The Unfinished Business of “Suffragette”

My earliest memory of suffragettes comes from the whimsical film of my youth, Mary Poppins.  In that movie, affluent women march around the parlor of Mrs. Winifred Banks’ luxurious London home at Number 17 Cherry Tree Lane lamenting that “Missus Pankhurst has been clapped in irons again!”  The wealth of these women is substantial.  Should they be arrested, they won’t be spending much time in irons.  Remember, they have the means to hire someone like Mary Poppins to care for their children! 

However, the new film, Suffragette, strips away the veneer of the genteel activist and gives us insight into the heroic, and too often sacrificial, acts of average women lobbying for the vote.  When the film begins, we observe their deep frustration.  The inaction of a patriarchal government prompts the movement to adopt the slogan, “Deeds not Words.”  Windows are broken, mailboxes blasted, and even the vacant vacation home of Lloyd George is detonated.  As the women’s desperation grows, the London police force appoints a special task force to end the mayhem.  When Missus Pankhurst shows up in this rendition of the suffragette story, her message is clear: “We don’t want to be law breakers.  We want to be law makers.”

Woven into the story are the experiences of women working at 68% of men’s pay, enduring sexual harassment and assault, losing their homes, husbands and children, and suffering the verbal onslaught and mockery not only of men, but of fellow women.  Issues of women’s bodies and health play out as activists are forced out of the movement due to pregnancy and physical exhaustion.  The complexity of family and marital dynamics stand starkly against a backdrop of gender role struggle.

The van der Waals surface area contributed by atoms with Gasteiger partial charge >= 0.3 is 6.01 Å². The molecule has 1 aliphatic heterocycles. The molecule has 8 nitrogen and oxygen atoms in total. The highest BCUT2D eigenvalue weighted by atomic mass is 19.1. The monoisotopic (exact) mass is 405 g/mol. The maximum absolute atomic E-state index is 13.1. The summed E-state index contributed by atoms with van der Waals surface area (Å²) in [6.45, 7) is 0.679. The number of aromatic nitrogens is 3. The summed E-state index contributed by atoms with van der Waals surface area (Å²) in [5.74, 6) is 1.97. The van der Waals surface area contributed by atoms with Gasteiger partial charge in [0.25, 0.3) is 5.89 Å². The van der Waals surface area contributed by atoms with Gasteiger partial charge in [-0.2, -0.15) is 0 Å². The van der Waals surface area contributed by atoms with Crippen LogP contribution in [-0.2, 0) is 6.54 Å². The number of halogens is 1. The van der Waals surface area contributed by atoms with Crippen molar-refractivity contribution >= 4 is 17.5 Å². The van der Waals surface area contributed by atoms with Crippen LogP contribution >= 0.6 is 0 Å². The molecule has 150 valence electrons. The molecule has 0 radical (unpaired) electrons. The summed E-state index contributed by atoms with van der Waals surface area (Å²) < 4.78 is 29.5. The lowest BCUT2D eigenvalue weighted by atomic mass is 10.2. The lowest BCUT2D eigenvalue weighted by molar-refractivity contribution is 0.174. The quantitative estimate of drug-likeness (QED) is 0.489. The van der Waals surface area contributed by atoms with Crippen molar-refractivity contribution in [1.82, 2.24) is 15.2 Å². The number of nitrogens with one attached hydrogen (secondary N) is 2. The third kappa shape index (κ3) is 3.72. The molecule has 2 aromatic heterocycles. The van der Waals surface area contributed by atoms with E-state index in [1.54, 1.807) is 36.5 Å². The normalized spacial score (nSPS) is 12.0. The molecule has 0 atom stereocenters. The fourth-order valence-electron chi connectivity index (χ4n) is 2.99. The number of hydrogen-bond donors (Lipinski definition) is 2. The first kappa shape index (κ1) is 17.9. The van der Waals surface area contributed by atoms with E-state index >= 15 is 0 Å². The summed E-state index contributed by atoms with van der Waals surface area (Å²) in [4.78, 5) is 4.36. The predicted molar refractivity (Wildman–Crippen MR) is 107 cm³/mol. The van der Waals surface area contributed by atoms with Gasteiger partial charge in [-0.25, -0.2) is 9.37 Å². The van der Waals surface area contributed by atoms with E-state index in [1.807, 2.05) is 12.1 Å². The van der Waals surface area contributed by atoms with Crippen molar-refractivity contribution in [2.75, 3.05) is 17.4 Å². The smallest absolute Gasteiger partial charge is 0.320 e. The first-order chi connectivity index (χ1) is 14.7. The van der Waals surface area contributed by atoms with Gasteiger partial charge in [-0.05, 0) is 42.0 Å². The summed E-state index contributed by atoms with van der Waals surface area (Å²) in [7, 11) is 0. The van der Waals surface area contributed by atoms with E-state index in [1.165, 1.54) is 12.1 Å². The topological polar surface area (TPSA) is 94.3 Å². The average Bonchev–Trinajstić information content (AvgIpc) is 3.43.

We see all of this through the fictional character or Maude Watts, whose leadership in the movement is thrust upon her in a most unlikely way.  None of her associates can prepare Maude for the emotional loss, conflict, and grief, or physical exertion and torment she will have to endure.  Yet, she persists.

Suffragette does not give us the satisfaction of closure.  That would be too neat and tidy.  Instead, the film retells the story of the suffragette movement in an effort to encourage the ongoing struggle for gender justice.  The filmmakers’ intention is to remind us that ours is the inheritance of these heroic female figures.  They call women to be leaders, encouraging each of us to influence change that results in real progress toward a fair and equitable world.

Moreover, Suffragette reminds us that women’s justice is not just a parlor game for wealthy people like Mrs. Banks.  It holds sway over the economic, physical and social wellbeing of all women, particularly the poor and their children.  Issues including equal pay, safe working and living conditions, control over our bodies, adequate health care, and basic human value and respect are concerns of international import.  Women and men must work together to change the inadequate social and economic equilibrium worldwide and create societies where all people are held in equal esteem.

Rev. Leigh Goodrich was previously the Senior Director of Education and Leadership for the General Commission on the Status and Role of Women.

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